I went through my own period of trying to understand how to read scripture again eight or ten years ago. I had a seminary degree. I had grown up in the church. I had read the bible cover to cover multiple times. At one point I felt like I needed to step away and ‘forget’ the bible a bit to be able to approach it differently. But what really helped me see the bible again in a fresh way was a combination of seeing the bible through other people’s eyes (as Evans is attempting to do here) and liturgical approach through the book of common prayer. Evans as well has found help within the liturgical world and this is largely approached as a liturgical exercise. 

I also really appreciate Rachel’s skill as a writer. She can write, but she also has a real skill of taking dense theological ideas and making them readable and understandable for people without theology degrees. That is an important and needed pastoral skill. We need to move ideas (from Greg Boyd or NT Wright or Walter Bruggemann or many others) that primarily are writing to the academy or to clergy, to lay people. One of the continued problems of the church is that bad theology can get stuck in the imaginations of lay people and lead to a distortion of the lived life of the believer. So books like Inspired are helpful to both make scripture clear and bring serious academic concepts to lay people.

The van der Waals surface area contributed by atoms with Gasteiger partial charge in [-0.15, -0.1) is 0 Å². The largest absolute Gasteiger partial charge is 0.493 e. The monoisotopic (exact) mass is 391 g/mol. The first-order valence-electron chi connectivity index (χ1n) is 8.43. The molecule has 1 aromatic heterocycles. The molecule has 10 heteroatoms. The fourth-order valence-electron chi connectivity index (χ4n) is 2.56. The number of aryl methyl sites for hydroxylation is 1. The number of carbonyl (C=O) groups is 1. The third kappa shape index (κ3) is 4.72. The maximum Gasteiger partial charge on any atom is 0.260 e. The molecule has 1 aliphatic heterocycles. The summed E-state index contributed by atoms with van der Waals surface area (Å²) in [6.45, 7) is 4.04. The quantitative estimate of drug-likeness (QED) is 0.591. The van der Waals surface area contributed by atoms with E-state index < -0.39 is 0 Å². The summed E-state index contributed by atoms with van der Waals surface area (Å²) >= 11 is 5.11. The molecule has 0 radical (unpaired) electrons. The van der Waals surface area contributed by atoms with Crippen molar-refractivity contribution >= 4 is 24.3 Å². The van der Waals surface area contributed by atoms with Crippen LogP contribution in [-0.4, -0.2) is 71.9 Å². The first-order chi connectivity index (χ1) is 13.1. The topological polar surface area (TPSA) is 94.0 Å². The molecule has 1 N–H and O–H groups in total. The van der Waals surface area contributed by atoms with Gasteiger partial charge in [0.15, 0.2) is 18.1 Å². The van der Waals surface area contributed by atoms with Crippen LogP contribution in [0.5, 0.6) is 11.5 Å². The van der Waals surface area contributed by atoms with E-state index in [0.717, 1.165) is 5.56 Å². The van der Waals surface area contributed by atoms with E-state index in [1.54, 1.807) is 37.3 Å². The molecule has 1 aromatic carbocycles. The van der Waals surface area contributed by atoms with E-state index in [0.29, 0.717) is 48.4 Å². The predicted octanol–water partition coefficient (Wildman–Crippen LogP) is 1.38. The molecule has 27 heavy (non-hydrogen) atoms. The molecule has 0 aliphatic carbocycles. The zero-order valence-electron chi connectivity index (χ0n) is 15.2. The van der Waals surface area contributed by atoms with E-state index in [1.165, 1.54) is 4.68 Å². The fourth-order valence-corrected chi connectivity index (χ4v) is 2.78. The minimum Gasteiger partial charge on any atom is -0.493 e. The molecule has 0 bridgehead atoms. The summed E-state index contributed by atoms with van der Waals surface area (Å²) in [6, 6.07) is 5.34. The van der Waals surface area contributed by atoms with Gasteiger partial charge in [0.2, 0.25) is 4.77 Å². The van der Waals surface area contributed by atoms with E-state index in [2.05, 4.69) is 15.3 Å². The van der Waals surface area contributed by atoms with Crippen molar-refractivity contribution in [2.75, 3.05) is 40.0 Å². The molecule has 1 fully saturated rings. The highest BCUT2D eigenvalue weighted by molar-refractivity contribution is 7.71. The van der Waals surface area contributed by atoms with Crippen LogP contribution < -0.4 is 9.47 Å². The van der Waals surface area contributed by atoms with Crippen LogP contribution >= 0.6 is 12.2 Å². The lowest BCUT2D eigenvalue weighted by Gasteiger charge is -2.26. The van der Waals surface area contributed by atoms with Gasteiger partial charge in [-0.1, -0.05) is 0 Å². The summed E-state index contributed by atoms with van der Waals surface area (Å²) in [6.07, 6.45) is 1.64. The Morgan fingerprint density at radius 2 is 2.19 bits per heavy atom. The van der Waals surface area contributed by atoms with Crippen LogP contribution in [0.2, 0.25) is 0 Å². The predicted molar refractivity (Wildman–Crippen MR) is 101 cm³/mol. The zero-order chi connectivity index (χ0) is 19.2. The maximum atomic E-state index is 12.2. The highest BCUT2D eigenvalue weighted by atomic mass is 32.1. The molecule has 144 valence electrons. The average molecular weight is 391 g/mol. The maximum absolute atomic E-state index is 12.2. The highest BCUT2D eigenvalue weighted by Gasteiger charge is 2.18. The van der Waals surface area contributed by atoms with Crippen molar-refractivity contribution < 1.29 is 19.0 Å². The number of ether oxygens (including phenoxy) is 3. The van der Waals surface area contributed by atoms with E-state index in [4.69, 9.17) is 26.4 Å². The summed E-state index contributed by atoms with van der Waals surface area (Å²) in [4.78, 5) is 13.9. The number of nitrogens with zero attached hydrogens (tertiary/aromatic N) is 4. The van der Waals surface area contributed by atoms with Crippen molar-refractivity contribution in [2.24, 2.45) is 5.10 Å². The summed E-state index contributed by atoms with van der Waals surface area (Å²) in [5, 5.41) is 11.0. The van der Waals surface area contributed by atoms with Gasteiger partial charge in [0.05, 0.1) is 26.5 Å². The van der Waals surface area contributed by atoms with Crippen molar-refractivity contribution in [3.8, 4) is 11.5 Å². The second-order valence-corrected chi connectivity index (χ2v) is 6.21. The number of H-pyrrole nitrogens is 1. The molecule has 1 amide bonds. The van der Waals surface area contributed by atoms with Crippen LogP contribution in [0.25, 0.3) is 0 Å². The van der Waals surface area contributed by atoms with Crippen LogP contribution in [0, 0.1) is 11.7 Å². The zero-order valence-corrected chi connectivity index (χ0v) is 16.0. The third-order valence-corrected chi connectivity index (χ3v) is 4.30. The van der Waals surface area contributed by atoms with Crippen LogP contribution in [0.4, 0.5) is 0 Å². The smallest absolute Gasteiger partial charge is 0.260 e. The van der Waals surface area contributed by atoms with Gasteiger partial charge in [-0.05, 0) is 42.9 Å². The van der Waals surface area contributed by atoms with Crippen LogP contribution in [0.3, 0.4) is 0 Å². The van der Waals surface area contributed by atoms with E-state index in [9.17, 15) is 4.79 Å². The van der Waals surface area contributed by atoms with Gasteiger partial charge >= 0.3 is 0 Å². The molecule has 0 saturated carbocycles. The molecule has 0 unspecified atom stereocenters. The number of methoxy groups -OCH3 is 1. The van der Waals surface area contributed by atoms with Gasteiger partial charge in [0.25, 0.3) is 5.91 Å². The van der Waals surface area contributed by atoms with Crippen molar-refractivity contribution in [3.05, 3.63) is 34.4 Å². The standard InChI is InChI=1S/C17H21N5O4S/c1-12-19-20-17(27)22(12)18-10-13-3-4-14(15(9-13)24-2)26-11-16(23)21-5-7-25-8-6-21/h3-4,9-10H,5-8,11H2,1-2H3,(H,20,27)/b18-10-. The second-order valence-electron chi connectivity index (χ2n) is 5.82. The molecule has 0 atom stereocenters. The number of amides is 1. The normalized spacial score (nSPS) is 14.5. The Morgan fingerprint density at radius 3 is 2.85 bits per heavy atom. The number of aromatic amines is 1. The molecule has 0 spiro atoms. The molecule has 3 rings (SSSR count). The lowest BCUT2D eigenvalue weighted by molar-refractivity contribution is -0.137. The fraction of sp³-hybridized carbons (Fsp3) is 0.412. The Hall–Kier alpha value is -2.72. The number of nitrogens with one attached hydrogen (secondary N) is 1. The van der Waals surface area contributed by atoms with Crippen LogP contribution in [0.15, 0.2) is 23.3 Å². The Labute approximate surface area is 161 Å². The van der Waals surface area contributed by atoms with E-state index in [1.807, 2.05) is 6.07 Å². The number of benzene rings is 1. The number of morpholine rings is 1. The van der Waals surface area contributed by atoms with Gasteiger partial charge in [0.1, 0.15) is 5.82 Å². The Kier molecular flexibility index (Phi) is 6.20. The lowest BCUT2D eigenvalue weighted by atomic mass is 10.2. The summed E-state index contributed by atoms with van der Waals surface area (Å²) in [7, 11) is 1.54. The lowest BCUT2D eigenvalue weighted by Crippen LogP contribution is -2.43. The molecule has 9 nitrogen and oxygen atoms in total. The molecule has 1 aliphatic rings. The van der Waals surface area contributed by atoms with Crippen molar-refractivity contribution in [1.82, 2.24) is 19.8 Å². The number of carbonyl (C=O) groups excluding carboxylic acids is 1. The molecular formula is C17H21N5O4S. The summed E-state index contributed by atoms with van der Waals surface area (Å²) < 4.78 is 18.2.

Rachel Held Evans is also passionate about whatever she is doing or talking about or writing. Having read all of her books and being an occasional reader of her blog and twitter account, that passion carries through. I do not alway agree with what she is passionate about and I think she can occasional fall into traps that her common opponents use, but I love her passion.

As with any author, there are places I disagree. But for the most part some of my complaints about previous books are much less here. I think that either Evans has a new set of editors or she is doing a better job of listening to them. This is just a cleaner book with less extraneous content than some of her previous projects. And while there are some areas where I think she does misunderstand or misrepresent opinions that differ from hers, there is a lot less of that and I think there is more grace in the presentation of differing ideas. 

I have never been as fascinated by Midrash as many popular progressive Evangelical authors seem to be. Maybe I just have not studied it enough. But while I do think we can learn something from Jewish commentators as well as the basic concept of the way that the Midrash handles differing ideas, I tend to think it gets overused.